I put Platform 9 3/4 tickets on all of the their lockers so they had a ticket to get into my classroom. This really helped build up the excitement for students who weren't so excited about Harry Potter.
This is when I stared to realize how many of them really didn't know anything about Harry Potter, because they were all asking, "What is nine and three-fourths?" But it also shows they may have learned something from me during math :).
Here is the link to where I found the printable. I printed them in color and laminated them to make them look official.
This is what my classroom entrance looked like on the outside. This is what students saw when they came to their lockers in the morning.
Then when I opened the door, it was Platform 9 3/4. They had to give me their ticket to enter the classroom. Later, if they wanted to keep the ticket, I let them.
When they walked in the classroom, each table (I have 6) had a colored tablecloth to match the houses, and then I had the house flags. I had to create two extra houses to work with my classroom. So I had a Ravenpuff table and Slytherdoor table.
When they walked into the classroom, they each had their letter of acceptance to Hogwarts, with a school supply list, and a quill. You can get the acceptance letter here.
I made the quills by taping feathers to pens. I got the feathers at Hobby Lobby. I printed their acceptance letters on just some fancy paper I found at Wal-Mart.
Then I sorted my students into their houses, using a sorting hat I got off of Amazon.com.
I created a unit to use with Harry Potter and the Sorcerer's Stone. My teaching partner introduced me to Literacy Studio with elements of the Socratic Seminar, and I have truly fallen in love with the whole model. All of my reading instruction is now done using 5th and 6th grade novels.
We are both very intentional in creating units that are aligned to all of the Common Core reading and writing standards, and that are also very rigorous every day.
Click the image below to check it out.
6th Grade Update: Here are the pictures from when I did the unit with my 6th graders.
I used my 6th grade reading unit for most of my essay and deeper thinking questions... We did about 2-3 Socratic Seminar and/or writing responses each week...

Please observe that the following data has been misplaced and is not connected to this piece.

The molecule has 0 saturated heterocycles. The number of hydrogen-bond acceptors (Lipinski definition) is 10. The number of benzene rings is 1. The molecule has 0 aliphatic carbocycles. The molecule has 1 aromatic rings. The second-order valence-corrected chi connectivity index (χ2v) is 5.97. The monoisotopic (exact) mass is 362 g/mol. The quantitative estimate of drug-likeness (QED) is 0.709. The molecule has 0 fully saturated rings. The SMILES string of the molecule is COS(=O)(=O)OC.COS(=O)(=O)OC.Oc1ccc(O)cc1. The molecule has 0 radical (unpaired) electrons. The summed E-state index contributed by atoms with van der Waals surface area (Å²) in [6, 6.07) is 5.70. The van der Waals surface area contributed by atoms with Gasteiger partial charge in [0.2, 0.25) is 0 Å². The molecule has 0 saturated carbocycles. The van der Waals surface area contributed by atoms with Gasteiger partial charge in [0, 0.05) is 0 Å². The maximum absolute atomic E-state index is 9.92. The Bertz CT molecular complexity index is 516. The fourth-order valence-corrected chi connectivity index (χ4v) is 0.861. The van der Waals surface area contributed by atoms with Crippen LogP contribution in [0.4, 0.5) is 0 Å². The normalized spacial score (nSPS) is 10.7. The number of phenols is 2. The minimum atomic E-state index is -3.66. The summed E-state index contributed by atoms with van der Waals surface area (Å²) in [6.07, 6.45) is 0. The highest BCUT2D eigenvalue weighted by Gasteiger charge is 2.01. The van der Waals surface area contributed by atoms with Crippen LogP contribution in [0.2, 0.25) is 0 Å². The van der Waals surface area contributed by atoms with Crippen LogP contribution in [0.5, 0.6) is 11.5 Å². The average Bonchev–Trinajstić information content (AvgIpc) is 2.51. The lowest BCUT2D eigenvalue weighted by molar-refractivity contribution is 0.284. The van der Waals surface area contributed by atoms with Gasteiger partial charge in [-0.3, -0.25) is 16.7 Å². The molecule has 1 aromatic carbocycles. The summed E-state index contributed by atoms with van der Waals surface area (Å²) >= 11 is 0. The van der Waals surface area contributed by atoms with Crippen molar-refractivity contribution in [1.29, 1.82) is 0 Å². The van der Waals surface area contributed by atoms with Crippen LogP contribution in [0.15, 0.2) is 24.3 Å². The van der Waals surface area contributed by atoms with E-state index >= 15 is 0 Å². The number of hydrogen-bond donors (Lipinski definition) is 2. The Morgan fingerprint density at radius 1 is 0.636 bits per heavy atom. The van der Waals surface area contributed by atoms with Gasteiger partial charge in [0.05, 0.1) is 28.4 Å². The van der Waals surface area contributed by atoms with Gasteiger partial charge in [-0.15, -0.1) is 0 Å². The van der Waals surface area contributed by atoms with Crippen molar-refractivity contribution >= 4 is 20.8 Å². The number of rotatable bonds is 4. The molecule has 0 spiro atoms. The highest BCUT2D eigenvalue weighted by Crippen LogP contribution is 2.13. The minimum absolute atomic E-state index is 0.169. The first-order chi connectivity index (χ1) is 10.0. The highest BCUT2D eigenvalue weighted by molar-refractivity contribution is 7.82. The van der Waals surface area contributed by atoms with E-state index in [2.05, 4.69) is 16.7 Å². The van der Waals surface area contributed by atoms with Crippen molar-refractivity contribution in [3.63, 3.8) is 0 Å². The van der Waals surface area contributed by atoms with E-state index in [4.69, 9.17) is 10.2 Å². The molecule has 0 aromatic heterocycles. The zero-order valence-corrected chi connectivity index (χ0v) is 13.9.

...but now that I had a year of reading the book under my belt I wanted to do more and really dive into the novel. For this I purchased Where the Wild Things Learn's Harry Potter Unit.
It was filled with tons of engaging ideas to really bring Harry Potter to life and my 6th graders loved everything we did, despite the fact that her unit was made when she taught 4th grade.
I got the idea for the Hogwarts Express from Wilds Things Learn :).
I did Prefects and a house cup challenge. For Prefects, I just drew a name each (from each class) and they got to pick a friend to be V.I.P. for the day.
We did house points and the winning house got a JR's trip on me. JR's is the convenient store across the street from our school and this is like taking these kids to Disneyland (I am not kidding that they would rather have JR's than me buy them lunch ha!
House tables. I still had my flags up, but I have a picture later on.
A close up of their letters and quills this year.
I bought this brick thing on Amazon thinking it was door size and it turned out to be HUGE. It was perfect to hang above my hallway buddy and mine's door frame area. I just made the sign my projecting it on my overhead and tracing.
We made wands and they LOVED it. Again, I got the idea from Wild Things Learn.
When we read the sorting hat chapter I got my hat out, and I hung tea lights from the ceiling. I got the lights from Hobby Lobby, hot glued them to string, and then used push pins to hang them from the ceiling.
We also did potions. Again, this is from Amelia's (Wild Things Learn) unit. This was an insane amount of work, but they really really loved it so I would say it's worth it.
Of course we watched the movie after we finished, and had all the Harry Potter food.
Click here for my Harry Potter Freebies. Or click the picture below.